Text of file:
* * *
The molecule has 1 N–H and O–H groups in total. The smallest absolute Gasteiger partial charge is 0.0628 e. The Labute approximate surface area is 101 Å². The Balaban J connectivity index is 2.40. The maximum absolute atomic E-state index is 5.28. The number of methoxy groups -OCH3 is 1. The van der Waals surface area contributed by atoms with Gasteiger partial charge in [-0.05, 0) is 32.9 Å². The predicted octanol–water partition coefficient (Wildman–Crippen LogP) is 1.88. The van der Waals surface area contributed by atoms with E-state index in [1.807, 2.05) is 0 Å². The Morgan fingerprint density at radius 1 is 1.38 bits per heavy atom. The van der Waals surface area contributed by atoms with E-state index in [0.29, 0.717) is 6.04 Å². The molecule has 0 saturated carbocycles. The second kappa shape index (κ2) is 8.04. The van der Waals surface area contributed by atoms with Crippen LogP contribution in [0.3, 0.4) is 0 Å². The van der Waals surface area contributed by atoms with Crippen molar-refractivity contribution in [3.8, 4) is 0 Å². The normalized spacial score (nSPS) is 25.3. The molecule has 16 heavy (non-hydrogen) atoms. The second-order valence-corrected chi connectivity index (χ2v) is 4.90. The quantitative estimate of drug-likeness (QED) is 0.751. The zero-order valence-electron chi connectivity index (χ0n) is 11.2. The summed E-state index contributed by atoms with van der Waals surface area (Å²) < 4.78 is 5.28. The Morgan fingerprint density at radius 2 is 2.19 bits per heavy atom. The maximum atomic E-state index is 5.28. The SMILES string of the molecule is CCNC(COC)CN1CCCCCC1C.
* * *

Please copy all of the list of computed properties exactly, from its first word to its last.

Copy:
The molecule has 1 N–H and O–H groups in total. The smallest absolute Gasteiger partial charge is 0.0628 e. The Labute approximate surface area is 101 Å². The Balaban J connectivity index is 2.40. The maximum absolute atomic E-state index is 5.28. The number of methoxy groups -OCH3 is 1. The van der Waals surface area contributed by atoms with Gasteiger partial charge in [-0.05, 0) is 32.9 Å². The predicted octanol–water partition coefficient (Wildman–Crippen LogP) is 1.88. The van der Waals surface area contributed by atoms with E-state index in [1.807, 2.05) is 0 Å². The Morgan fingerprint density at radius 1 is 1.38 bits per heavy atom. The van der Waals surface area contributed by atoms with E-state index in [0.29, 0.717) is 6.04 Å². The molecule has 0 saturated carbocycles. The second kappa shape index (κ2) is 8.04. The van der Waals surface area contributed by atoms with Crippen LogP contribution in [0.3, 0.4) is 0 Å². The van der Waals surface area contributed by atoms with Crippen molar-refractivity contribution in [3.8, 4) is 0 Å². The normalized spacial score (nSPS) is 25.3. The molecule has 16 heavy (non-hydrogen) atoms. The second-order valence-corrected chi connectivity index (χ2v) is 4.90. The quantitative estimate of drug-likeness (QED) is 0.751. The zero-order valence-electron chi connectivity index (χ0n) is 11.2. The summed E-state index contributed by atoms with van der Waals surface area (Å²) < 4.78 is 5.28. The Morgan fingerprint density at radius 2 is 2.19 bits per heavy atom. The maximum atomic E-state index is 5.28. The SMILES string of the molecule is CCNC(COC)CN1CCCCCC1C.